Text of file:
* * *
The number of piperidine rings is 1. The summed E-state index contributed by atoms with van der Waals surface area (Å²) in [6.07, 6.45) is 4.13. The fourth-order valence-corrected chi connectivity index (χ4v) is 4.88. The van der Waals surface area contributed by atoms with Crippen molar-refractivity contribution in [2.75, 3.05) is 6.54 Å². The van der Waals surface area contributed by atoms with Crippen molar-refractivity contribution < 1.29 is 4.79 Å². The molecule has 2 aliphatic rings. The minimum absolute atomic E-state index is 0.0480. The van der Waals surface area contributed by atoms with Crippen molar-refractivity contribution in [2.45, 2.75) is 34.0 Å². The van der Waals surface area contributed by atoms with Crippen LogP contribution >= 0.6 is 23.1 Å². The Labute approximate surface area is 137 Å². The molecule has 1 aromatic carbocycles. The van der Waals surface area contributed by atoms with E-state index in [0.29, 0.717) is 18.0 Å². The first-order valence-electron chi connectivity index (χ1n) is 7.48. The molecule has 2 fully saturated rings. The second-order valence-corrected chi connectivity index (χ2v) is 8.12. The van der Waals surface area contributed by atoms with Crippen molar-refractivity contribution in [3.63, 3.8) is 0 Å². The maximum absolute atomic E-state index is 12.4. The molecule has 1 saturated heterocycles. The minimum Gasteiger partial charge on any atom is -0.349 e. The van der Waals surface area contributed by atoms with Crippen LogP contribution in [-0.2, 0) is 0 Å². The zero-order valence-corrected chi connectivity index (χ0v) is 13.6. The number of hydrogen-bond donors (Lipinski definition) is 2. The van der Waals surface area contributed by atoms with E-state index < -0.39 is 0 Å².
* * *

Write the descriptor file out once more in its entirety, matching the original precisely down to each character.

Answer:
The number of piperidine rings is 1. The summed E-state index contributed by atoms with van der Waals surface area (Å²) in [6.07, 6.45) is 4.13. The fourth-order valence-corrected chi connectivity index (χ4v) is 4.88. The van der Waals surface area contributed by atoms with Crippen molar-refractivity contribution in [2.75, 3.05) is 6.54 Å². The van der Waals surface area contributed by atoms with Crippen molar-refractivity contribution < 1.29 is 4.79 Å². The molecule has 2 aliphatic rings. The minimum absolute atomic E-state index is 0.0480. The van der Waals surface area contributed by atoms with Crippen molar-refractivity contribution in [2.45, 2.75) is 34.0 Å². The van der Waals surface area contributed by atoms with Crippen LogP contribution >= 0.6 is 23.1 Å². The Labute approximate surface area is 137 Å². The molecule has 1 aromatic carbocycles. The van der Waals surface area contributed by atoms with E-state index in [0.29, 0.717) is 18.0 Å². The first-order valence-electron chi connectivity index (χ1n) is 7.48. The molecule has 2 fully saturated rings. The second-order valence-corrected chi connectivity index (χ2v) is 8.12. The van der Waals surface area contributed by atoms with Crippen molar-refractivity contribution in [3.63, 3.8) is 0 Å². The maximum absolute atomic E-state index is 12.4. The molecule has 1 saturated heterocycles. The minimum Gasteiger partial charge on any atom is -0.349 e. The van der Waals surface area contributed by atoms with Crippen LogP contribution in [-0.2, 0) is 0 Å². The zero-order valence-corrected chi connectivity index (χ0v) is 13.6. The number of hydrogen-bond donors (Lipinski definition) is 2. The van der Waals surface area contributed by atoms with E-state index < -0.39 is 0 Å².